Do NOT inject a new regulatory regime into this mix. It is ***Net Neutrality*** that would be the break with the status quo market of Internet technologies, products, and relationships.

  • Tim Lee

    That the CDNs already help speed priority content to priority customers.

    Sure, but this isn’t a violation of network neutrality. For the most part, CDNs are ordinary web servers that provide load-balancing via a clever DNS hack.

    That new switching and routing technologies are already sorting packets based on priority.

    Really? There’s some of this going on on private networks, but I’m not aware of this occurring on the public Internet, and that seems unlikely to change.

    Do NOT inject a new regulatory regime into this mix.

    Agreed.

    It is ***Net Neutrality*** that would be the break with the status quo market of Internet technologies, products, and relationships.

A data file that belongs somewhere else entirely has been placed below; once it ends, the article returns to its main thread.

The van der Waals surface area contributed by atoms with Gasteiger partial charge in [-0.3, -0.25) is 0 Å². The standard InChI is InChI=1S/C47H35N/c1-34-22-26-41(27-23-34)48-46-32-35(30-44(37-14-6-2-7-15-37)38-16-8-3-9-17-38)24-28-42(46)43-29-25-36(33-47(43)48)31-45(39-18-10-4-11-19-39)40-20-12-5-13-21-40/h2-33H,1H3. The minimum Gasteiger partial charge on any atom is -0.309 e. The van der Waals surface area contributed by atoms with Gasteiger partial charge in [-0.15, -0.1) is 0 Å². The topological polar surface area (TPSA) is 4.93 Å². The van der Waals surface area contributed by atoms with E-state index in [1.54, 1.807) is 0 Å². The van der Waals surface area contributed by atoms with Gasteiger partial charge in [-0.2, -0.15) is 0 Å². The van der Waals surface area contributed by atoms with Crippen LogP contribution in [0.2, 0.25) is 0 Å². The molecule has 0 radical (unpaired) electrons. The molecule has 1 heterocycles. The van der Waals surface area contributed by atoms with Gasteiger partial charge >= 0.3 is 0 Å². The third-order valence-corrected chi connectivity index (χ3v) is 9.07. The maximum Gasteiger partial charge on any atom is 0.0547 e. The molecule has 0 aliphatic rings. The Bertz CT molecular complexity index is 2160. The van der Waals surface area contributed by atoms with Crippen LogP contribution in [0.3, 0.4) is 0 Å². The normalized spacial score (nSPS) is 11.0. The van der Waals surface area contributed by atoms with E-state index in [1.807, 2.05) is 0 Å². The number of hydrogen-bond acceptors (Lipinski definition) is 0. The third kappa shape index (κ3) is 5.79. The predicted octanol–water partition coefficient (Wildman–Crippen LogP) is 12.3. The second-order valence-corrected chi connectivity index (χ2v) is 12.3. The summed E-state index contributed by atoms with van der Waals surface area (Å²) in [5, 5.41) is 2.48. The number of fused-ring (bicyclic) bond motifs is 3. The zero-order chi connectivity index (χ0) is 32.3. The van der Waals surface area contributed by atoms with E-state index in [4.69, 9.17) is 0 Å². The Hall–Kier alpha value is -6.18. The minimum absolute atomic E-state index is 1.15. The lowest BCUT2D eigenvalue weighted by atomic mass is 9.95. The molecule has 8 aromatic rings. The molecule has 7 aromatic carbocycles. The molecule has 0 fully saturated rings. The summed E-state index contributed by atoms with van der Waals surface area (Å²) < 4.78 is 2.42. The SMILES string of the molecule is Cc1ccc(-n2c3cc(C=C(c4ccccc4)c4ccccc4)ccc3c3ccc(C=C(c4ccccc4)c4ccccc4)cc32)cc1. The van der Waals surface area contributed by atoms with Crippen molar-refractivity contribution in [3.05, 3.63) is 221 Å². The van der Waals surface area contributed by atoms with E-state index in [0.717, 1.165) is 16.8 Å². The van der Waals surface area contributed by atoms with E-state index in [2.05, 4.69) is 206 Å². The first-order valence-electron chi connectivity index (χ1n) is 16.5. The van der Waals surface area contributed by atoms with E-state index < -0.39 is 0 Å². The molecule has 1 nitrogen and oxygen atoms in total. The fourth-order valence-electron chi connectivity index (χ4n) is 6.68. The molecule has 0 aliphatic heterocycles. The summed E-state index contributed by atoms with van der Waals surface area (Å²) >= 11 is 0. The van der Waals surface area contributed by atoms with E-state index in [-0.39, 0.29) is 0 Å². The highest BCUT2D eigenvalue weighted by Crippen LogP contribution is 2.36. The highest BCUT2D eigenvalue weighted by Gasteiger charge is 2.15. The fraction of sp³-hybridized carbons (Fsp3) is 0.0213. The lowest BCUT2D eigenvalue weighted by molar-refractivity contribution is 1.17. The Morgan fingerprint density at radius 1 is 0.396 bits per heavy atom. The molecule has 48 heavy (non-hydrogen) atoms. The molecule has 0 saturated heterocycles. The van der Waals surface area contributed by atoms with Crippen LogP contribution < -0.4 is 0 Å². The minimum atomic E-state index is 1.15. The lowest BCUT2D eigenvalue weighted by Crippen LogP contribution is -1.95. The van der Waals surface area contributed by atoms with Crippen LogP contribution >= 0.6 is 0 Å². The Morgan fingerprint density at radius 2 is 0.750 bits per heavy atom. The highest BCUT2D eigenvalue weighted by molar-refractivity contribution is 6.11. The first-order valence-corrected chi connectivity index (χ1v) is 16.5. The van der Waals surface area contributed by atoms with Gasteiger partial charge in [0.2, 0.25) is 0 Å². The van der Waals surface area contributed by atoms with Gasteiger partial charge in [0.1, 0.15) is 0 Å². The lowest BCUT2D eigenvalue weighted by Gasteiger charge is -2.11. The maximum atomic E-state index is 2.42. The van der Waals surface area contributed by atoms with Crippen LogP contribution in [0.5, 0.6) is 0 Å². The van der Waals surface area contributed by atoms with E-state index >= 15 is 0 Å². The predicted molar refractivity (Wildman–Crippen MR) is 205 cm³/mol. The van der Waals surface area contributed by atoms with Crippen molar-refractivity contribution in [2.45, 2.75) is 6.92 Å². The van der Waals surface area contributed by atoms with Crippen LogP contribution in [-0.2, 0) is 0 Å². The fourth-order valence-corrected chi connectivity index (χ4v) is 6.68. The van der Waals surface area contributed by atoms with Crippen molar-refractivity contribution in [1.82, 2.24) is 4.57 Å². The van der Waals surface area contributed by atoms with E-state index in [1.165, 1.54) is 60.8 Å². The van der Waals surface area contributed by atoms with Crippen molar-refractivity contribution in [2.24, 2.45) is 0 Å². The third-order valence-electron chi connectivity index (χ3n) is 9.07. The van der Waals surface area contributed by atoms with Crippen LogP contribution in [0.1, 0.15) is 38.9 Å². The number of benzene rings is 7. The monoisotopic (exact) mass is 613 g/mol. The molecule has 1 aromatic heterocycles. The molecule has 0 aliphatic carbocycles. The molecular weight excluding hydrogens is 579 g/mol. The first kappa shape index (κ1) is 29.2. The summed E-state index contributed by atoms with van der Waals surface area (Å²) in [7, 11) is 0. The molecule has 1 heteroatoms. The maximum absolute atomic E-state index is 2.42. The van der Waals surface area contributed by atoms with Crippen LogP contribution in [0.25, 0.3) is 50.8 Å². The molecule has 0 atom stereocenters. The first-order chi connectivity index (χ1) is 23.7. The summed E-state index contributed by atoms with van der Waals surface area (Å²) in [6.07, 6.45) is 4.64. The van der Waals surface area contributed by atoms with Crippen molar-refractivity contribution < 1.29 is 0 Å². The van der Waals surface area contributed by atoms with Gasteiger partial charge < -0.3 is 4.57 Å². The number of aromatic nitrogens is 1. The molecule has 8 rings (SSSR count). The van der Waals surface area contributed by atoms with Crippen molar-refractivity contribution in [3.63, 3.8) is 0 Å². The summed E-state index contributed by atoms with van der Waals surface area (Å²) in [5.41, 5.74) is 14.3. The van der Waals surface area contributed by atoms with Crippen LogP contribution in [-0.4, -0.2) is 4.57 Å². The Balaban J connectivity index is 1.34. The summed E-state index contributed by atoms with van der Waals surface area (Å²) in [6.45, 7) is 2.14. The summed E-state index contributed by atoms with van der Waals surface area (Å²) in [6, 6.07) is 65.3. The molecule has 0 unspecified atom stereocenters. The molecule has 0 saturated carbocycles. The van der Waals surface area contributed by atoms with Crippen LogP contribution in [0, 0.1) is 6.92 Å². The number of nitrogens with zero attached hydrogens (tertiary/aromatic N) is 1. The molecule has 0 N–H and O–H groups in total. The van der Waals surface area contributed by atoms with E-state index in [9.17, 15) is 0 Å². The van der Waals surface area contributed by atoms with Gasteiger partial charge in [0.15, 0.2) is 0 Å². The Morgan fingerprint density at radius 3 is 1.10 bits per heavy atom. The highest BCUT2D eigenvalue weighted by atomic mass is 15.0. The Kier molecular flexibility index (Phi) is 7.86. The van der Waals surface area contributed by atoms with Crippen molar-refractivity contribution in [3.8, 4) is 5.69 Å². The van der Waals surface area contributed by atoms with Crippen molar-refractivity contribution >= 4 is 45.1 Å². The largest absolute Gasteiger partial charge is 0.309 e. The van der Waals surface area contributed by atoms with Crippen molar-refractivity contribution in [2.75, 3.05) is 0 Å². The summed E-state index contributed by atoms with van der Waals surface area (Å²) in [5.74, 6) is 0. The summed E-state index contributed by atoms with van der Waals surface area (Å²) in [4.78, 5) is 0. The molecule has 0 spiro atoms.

Here’s where you lose me. As far as I can see, network neutrality (as a technical principle, not a regulatory scheme) is the Internet status quo. With rare and counterproductive exceptions, Internet routers route packets without regard for their contents. I think that’s a good thing, and I’d like to see it preserved. I’m just not convinced that putting the FCC in charge is the way to do it.

  • Hance Haney

    “To take Hance’s shopping mall example, this would be akin to Macy’s being required to contribute to the upkeep not only of the streets around its store, but also to the residential streets and driveways of every one of its customers, no matter how far away those customers live. That’s not how we do street finance, and it’s not how Internet pricing works either.”

    Tim – I am not advocating that but I am also not advocating against it. If content and delivery providers agree to subsidize last-mile connections to some extent with advertising revenue — as opposed to letting content providers keep all of it — they should be allowed to do so.

    Remember, Google CEO Eric Schmidt suggested the possibility that cell phones out to be free, subsidized by targeted ads.

    Why would it be okay to let the market decide to subsidize cell phones, if it wants, but not fiber, coaxial or DSL connections? The only reason I can think of is because cable and phone companies used to be monopolies. But they aren’t monopolies anymore — not even close — although here as in so many other places there is admittedly a problem of lagging perception.